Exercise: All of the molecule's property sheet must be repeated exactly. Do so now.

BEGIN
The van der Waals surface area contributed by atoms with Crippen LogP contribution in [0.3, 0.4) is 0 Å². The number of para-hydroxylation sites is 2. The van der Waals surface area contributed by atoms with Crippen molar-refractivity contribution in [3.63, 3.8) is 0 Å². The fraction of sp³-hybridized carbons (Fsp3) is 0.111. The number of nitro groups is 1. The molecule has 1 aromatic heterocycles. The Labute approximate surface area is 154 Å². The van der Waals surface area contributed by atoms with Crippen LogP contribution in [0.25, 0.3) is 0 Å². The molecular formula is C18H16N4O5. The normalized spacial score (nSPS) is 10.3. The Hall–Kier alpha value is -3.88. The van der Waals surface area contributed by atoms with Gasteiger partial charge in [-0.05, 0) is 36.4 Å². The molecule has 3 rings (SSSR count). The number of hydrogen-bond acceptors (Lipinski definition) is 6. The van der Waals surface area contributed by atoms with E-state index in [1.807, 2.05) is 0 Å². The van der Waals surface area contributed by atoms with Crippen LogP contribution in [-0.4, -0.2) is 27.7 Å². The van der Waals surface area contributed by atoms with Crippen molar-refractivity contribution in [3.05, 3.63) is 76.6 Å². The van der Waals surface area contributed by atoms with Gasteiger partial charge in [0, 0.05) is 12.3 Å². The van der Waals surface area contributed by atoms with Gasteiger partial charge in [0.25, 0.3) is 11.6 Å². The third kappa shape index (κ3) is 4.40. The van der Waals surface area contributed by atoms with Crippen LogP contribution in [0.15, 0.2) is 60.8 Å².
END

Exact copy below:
The van der Waals surface area contributed by atoms with Crippen LogP contribution in [0.3, 0.4) is 0 Å². The number of para-hydroxylation sites is 2. The van der Waals surface area contributed by atoms with Crippen molar-refractivity contribution in [3.63, 3.8) is 0 Å². The fraction of sp³-hybridized carbons (Fsp3) is 0.111. The number of nitro groups is 1. The molecule has 1 aromatic heterocycles. The Labute approximate surface area is 154 Å². The van der Waals surface area contributed by atoms with Crippen LogP contribution in [0.25, 0.3) is 0 Å². The molecular formula is C18H16N4O5. The normalized spacial score (nSPS) is 10.3. The Hall–Kier alpha value is -3.88. The van der Waals surface area contributed by atoms with Gasteiger partial charge in [-0.05, 0) is 36.4 Å². The molecule has 3 rings (SSSR count). The number of hydrogen-bond acceptors (Lipinski definition) is 6. The van der Waals surface area contributed by atoms with E-state index in [1.807, 2.05) is 0 Å². The van der Waals surface area contributed by atoms with Crippen LogP contribution in [-0.4, -0.2) is 27.7 Å². The van der Waals surface area contributed by atoms with Crippen molar-refractivity contribution in [3.05, 3.63) is 76.6 Å². The van der Waals surface area contributed by atoms with Gasteiger partial charge in [0, 0.05) is 12.3 Å². The van der Waals surface area contributed by atoms with Gasteiger partial charge in [0.25, 0.3) is 11.6 Å². The third kappa shape index (κ3) is 4.40. The van der Waals surface area contributed by atoms with Crippen LogP contribution in [0.15, 0.2) is 60.8 Å².